Sports have always ranked low on the list of priorities in my life, and baseball probably sits at the very bottom. Although I can appreciate the statistics involved, nothing about the sport has ever intrigued me, so it was with some skepticism that I went into Moneyball. Turns out, you can have any opinion about baseball that you want, and this movie will still be amazing.

Based on the book by Michael Lewis, screenwriters Aaron Sorkin and Stephen Zaillian have crafted an enthralling story about one man trying to change the way the sport is played. Brad Pitt plays Billy Beane, general manager of the Oakland Athletics. Beane has a tumultuous past in baseball, revealed to us piecemeal through flashbacks. After turning down a full ride to Stanford to play professionally, Beane struggled on the field and burned out quickly. Harboring a grudge against the types of scouts that recruited him, Beane hires Paul Brand (Jonah Hill) and uses Brand’s system to recruit cheap players based entirely on statistics.

This “sabermetric” approach earns the ire of pretty much everyone else, from the table of scouts that work with Beane to his team manager Art Howe (a very surly Philip Seymour Hoffman). The film becomes a story about the politics behind the sport, and it’s because of this focus that the screenplay is so strong. Much like the Sorkin-penned The Social Network, the drama and tension are derived by the interrelational power struggles constantly at play. Angry at his picks for the season, Howe is defiant of Beane and refuses to play any of his new hires. In retaliation, Beane trades away the player that Howe had been relying on instead.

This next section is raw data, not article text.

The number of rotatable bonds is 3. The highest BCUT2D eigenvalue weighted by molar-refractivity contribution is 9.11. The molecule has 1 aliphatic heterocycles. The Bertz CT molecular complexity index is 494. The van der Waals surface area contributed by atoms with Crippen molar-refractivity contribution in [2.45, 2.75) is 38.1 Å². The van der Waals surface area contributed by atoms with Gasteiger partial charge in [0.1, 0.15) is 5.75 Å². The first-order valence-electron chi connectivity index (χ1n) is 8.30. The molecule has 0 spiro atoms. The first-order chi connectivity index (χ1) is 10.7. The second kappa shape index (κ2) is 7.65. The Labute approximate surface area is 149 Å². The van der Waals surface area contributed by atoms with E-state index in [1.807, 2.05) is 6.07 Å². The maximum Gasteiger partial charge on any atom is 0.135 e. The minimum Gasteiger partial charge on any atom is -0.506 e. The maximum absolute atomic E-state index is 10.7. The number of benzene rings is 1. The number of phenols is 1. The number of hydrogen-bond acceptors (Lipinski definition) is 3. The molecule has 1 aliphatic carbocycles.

If this seems like an extreme measure, that’s because Beane is an explosive character. Bitter and temperamental, it would be a challenge to count the number of times that Pitt hurls objects across the room enraged. We may be rooting for Beane to accomplish his goal – putting an end to judging recruits based on how attractive their girlfriends are and other such drivel – but his motivations are undoubtedly selfish. Part of it has to do with the chip on his shoulder for the recruiting methods that led him to fail as a player. But another part of it is more admirable: The fact that he wants to win a series with the Athletics, with HIS team. His passion for his team is reserved at first, but eventually spills over into fraternizing with the players he may have to fire or trade away.